The Westminster and Holyrood governments have both tried to woo voters ahead of the independence referendum, clashing over whether Scots would be better off remaining in the UK or becoming a new state.
While First Minister Alex Salmond said an "independence bonus" could be worth £1,000 per person in 15 years' time, the UK Government said everybody north of the border benefits from an annual £1,400 "UK dividend".
Chief Secretary to the Treasury Danny Alexander claimed that by staying in the UK "Scotland's future will be safer, with stronger finances and a more progressive society".
He visited Edinburgh to make the case for the union as the UK Treasury published a new report assessing the fiscal position of an independent Scotland over the period from 2016 to 2035/36.
At the same time, Mr Salmond unveiled a rival publication which claimed an independent Scotland could be £5 billion a year better off in 15 years' time without having to raise taxes.
Mr Salmond said the Outlook For Scotland's Public Finances paper ''gives a very clear picture of what independence could deliver in economic terms for the people of Scotland''.
An increase of 0.3 percentage points in the long run productivity growth rate could raise an additional £2.4 billion a year in revenues by 2029/30, according to the Scottish Government report.
Meanwhile, upping the employment rate in Scotland by 3.3 percentage points - taking it to the level of the five best-performing countries in the developed world - could provide additional revenues of £1.3 billion a year, it claimed.
A rise in the population, which is less than the UK as a whole is expected to see, could net a further £1.5 billion a year by 2029/30, it argues.
The total "bonus" is worth about £1,000 for every person in Scotland, Mr Salmond said.
"We project that over a 15-year period, the tax revenue addition is £5 billion - around £1,000 a head for every man, woman and child in Scotland, or some £2,000 for each Scottish family," he said.
"We describe that as the bonus of independence - the independence bonus. Not caused by increase in taxes, but by increase in productivity, increase in the working age population and an increase in employment."
The First Minister continued: "Our campaign is being based on putting forward the potential of the Scottish economy, understanding the strengths this country has."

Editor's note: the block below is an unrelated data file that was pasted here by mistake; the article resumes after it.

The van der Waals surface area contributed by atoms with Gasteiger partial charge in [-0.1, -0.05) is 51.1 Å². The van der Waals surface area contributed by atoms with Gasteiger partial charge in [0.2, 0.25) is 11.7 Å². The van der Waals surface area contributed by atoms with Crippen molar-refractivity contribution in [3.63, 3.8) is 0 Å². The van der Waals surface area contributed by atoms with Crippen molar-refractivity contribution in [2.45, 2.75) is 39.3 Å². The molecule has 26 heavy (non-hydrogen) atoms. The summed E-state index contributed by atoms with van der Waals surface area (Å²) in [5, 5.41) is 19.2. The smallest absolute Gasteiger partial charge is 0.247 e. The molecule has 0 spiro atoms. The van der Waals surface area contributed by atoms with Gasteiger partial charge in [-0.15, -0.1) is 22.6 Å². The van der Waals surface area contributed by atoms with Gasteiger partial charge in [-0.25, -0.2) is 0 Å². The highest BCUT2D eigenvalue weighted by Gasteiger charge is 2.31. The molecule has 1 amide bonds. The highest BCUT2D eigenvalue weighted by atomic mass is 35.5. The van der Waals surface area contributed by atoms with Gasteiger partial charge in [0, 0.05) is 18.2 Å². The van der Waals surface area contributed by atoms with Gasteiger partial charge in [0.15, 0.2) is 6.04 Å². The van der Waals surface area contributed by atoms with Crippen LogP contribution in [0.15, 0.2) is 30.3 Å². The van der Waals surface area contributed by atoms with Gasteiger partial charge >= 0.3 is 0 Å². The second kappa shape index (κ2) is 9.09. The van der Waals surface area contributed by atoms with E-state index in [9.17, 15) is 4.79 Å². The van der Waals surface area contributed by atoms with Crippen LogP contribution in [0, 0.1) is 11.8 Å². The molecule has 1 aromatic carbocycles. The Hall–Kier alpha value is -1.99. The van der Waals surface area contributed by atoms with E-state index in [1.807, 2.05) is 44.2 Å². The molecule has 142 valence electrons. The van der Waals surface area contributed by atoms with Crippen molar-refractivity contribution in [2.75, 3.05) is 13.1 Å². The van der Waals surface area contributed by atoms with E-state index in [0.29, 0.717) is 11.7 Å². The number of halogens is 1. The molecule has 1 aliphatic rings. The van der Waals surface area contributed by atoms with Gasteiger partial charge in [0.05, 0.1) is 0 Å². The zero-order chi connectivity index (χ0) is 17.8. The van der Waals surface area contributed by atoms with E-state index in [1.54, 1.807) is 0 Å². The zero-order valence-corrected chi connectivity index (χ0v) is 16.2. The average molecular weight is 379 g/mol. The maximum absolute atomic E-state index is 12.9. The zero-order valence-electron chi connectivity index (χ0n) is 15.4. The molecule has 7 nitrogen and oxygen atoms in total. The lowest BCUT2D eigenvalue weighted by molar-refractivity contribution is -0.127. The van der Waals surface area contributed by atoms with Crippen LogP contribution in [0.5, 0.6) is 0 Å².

In contrast he claimed the anti-independence campaign is based on fear. "We don't think that scaremongering stands up to a moment's examination," Mr Salmond said.
But Mr Alexander argued leaving the UK would mean lower tax revenues north of the border and increased public spending.
He said a separate Scotland could face higher interest payments on Government debts, at the same time as it had to deal with declining oil revenues and an ageing population.
''Today we have shown that, by staying together, Scotland's future will be safer, with stronger finances and a more progressive society," he said.
''Because as a United Kingdom we can pool resources and share risks, it means a UK dividend of £1,400 a year for every man, woman and child in Scotland.
''That dividend is our share of a more prosperous future. It is the money that will pay for better public services and a fairer society.''
As the two governments published their reports they also clashed over figures which Mr Salmond claimed shows the Treasury has been ''caught red-handed trying to cook the books'' on the impact of independence.
He said: ''This leaves the Treasury claims about Scotland's finances without a shred of credibility.''
He was reacting to Treasury analysis released in advance which cited a possible £2.7 billion cost for setting up a new state, based on a £15 million estimated cost for setting up each of 180 policy departments - but Professor Patrick Dunleavy of the London School of Economics told the Financial Times the figures were "bizarrely inaccurate".
Mr Alexander insisted Prof Dunleavy's work was not part of the Treasury report, telling BBC Radio Scotland: ''£1.5 billion is the figure we use in our analysis today, but it's dwarfed by the massive deficit, the extra deficit, that an independent Scotland would have.''
Mr Salmond admitted no detailed work had been carried out by the Scottish Government on a total figure for the cost of independence.
Instead, he said any set-up cost has to take into account the £110 billion share of UK assets Scotland could be entitled to in negotiations after independence.
Mr Alexander challenged the Scottish Government to "come clean with people that there is a significant cost to setting up a new state" as he claimed what was on offer from the First Minister was a "bogus bonus".
The Treasury's £1,400 UK dividend - which effectively represents the UK Government's figure for the cost of independence - is calculated using a number of components.
The majority of the dividend comes from higher public spending in Scotland and lower onshore tax revenues at present and by 2016/17 that are not covered by higher oil revenues.
"Over the following 20 years, remaining part of the UK would insure people in Scotland against the fiscal costs of an ageing population and declining oil revenues," the analysis said.
The dividend also includes people in Scotland avoiding direct costs that would come with independence, Mr Alexander said.
He claimed: "An independent Scotland would have to spend more to deliver the same services as now. So where does that leave us? A worse starting point. The cost of setting up a new state. Unfunded policies. Declining oil revenues and an ageing population.
"All of that, easily avoided by staying within the UK, is worth £1,400 for each person in Scotland for the next 20 years. That's the UK dividend."